Monday, September 30, 2013
Lebanon tenders encroach on Israeli waters
Lebanon is trying to redraw its border with Israel. Official Israeli sources say that Lebanon is about to award offshore oil and gas exploration licenses in areas that encroach on Israel's exclusive economic zone (EEZ). It is unclear what Israel plans to do about this matter, which could ignite the border dispute with Lebanon. However, international law experts say that Israeli is liable to lose territory if it does not object to the Lebanese acts in court, or even militarily.
In early September, Lebanon published tenders for offshore oil and gas exploration licenses in five blocks in its EEZ. Israeli sources who examined the coordinates found that the area of the southernmost license, Block 9, encroaches on the border that Israel claims for its EEZ. This license is considered attractive with high chances of a major natural gas discovery.
Petroleum Commissioner Alexander Varshavsky presented the findings of the review at an international energy conference in Cyprus two weeks ago. He emphasized that Israel has refrained from taking a similar step, and did not award oil and gas exploration licenses in disputed areas.
The issue is considered especially explosive in the internal Lebanese political arena. Hezbollah and Shia Speaker of the Parliament Nabih Berri have in the past claimed that Israel's Tamar and Leviathan gas fields are in Lebanese territory, even though they are both located south of the border that Lebanon claims.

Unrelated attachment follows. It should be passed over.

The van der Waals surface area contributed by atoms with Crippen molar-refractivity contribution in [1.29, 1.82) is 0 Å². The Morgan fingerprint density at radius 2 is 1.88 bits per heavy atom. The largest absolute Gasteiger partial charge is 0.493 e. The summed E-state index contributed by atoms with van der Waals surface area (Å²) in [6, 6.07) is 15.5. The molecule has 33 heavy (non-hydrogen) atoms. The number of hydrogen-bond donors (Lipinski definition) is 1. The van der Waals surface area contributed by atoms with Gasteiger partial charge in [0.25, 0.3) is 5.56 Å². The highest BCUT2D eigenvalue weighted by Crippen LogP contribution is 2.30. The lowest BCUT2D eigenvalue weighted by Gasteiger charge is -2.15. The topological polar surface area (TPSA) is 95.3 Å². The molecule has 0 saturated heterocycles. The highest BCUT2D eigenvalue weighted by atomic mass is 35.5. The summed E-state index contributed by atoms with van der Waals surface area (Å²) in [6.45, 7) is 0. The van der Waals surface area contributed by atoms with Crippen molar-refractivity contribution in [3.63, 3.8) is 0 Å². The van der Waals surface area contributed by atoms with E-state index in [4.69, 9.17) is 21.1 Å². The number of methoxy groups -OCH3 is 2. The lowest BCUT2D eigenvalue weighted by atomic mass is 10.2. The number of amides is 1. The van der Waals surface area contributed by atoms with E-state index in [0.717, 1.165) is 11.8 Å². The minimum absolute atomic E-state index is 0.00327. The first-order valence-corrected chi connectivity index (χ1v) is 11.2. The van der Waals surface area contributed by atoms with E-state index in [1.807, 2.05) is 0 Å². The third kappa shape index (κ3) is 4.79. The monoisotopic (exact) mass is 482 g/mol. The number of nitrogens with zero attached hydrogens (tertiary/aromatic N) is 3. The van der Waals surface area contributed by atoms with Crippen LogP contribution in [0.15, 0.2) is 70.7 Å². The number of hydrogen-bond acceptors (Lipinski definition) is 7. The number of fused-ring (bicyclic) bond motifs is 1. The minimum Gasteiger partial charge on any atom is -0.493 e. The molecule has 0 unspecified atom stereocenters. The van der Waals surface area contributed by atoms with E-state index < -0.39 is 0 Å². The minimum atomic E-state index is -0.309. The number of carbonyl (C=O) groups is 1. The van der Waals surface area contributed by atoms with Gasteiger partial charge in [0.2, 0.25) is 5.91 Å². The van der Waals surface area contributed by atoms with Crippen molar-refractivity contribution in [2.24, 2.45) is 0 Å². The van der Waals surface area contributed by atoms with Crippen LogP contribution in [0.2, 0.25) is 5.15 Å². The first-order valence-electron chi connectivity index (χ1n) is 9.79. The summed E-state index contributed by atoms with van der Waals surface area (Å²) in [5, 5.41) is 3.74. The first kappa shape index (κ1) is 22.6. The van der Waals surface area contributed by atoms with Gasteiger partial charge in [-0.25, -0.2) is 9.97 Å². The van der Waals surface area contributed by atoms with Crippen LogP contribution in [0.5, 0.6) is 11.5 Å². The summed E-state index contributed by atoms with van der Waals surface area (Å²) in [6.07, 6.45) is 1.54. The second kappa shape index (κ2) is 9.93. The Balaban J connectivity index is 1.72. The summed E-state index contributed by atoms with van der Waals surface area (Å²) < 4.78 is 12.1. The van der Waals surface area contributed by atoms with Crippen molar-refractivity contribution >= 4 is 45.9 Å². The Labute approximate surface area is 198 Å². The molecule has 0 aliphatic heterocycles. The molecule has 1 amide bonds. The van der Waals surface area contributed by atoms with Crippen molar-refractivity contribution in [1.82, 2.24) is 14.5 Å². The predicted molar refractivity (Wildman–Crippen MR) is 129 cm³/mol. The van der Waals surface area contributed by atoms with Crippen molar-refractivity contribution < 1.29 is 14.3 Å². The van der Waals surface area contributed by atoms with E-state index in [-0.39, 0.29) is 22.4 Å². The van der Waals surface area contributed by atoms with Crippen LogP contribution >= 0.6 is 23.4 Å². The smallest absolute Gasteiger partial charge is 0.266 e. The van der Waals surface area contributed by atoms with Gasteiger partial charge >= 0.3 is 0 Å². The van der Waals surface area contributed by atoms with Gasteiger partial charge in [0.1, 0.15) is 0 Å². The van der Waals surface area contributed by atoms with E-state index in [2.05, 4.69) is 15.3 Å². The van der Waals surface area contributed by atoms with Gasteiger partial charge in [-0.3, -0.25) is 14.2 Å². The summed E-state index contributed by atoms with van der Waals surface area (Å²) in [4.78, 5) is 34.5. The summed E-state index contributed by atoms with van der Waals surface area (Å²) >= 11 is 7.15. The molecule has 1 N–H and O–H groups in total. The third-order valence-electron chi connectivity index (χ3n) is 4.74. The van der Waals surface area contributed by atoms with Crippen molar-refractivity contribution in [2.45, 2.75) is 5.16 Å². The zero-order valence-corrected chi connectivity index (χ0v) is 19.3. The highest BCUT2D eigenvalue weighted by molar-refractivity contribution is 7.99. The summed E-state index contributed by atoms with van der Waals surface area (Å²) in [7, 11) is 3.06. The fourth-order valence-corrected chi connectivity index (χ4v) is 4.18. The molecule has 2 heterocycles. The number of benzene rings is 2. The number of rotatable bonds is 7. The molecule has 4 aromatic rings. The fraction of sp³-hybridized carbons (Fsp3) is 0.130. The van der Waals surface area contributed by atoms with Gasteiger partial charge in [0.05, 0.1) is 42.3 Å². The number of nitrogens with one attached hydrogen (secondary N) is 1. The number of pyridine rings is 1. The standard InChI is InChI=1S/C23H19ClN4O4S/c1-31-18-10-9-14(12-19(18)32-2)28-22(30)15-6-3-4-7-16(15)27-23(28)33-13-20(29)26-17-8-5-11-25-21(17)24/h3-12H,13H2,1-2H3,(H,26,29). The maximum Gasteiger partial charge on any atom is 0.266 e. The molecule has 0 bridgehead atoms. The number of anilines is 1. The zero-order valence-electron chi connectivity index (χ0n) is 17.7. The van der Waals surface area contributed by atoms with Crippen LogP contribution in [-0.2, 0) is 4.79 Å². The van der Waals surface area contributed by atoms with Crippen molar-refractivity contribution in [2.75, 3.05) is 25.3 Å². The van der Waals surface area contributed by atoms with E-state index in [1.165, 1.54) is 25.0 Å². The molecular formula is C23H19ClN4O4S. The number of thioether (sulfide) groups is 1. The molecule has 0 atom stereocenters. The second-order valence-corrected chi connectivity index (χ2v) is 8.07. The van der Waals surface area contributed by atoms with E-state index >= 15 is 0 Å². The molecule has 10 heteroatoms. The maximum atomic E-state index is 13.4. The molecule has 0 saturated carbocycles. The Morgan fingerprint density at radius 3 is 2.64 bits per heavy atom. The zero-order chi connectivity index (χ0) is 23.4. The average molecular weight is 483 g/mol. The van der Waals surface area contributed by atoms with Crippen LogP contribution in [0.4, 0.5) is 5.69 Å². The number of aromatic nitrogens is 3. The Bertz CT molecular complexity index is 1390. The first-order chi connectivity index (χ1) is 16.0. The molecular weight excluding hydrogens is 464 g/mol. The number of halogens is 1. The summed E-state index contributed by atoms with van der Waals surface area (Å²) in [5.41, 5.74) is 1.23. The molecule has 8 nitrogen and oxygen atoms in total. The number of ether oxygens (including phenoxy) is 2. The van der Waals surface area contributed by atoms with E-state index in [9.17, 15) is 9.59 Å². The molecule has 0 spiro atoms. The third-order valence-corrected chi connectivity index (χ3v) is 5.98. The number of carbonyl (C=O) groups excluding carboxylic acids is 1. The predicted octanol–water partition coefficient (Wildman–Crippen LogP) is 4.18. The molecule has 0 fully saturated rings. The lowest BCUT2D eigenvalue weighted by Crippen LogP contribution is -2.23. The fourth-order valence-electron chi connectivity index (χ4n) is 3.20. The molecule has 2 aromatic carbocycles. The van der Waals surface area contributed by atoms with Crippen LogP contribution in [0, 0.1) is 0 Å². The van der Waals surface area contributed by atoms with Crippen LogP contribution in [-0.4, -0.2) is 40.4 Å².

Israel and Lebanon are waging a public dispute over the border of their EEZs. In 2010, Lebanon submitted to the UN its claim, based on the land border set when the IDF withdrew from security zone in southern Lebanon in 2000. In the past, the US tried to no avail to mediate between the parties. The area in dispute covers 850 square kilometers in a triangle whose western apex is the Israeli-Lebanese land border and seaward base is Israel and Cyprus's EEZs. Israel secured an achievement when it signed an agreement on its maritime border with Cyprus in December 2010 on the basis of Israel's line.
Adv. David Kornbluth, an expert in national borders, believes that Israel is liable to lose its claim to the disputed area unless it takes active steps in response to the Lebanese move. "Legal practice says that a country that does not respond to such an act is considered as waiving its claim," he told "Globes". He was a partner in setting the EEZ border when he worked at the Ministry of Foreign Affairs legal department.
"There is definitely room to demonstrate sovereignty along the Israeli line, for example, patrols by Navy ships along it. In addition, there are several formal actions that should be taken immediately, such as making an official statement, approaching a third country considered as an honest broker, and contacting the foreign companies participating in the tenders to warn them that the area is in dispute."
Scores of oil majors are participating in the Lebanese tenders. Most of the companies avoid doing business with Israel for fear of jeopardizing their interests in the Arab world.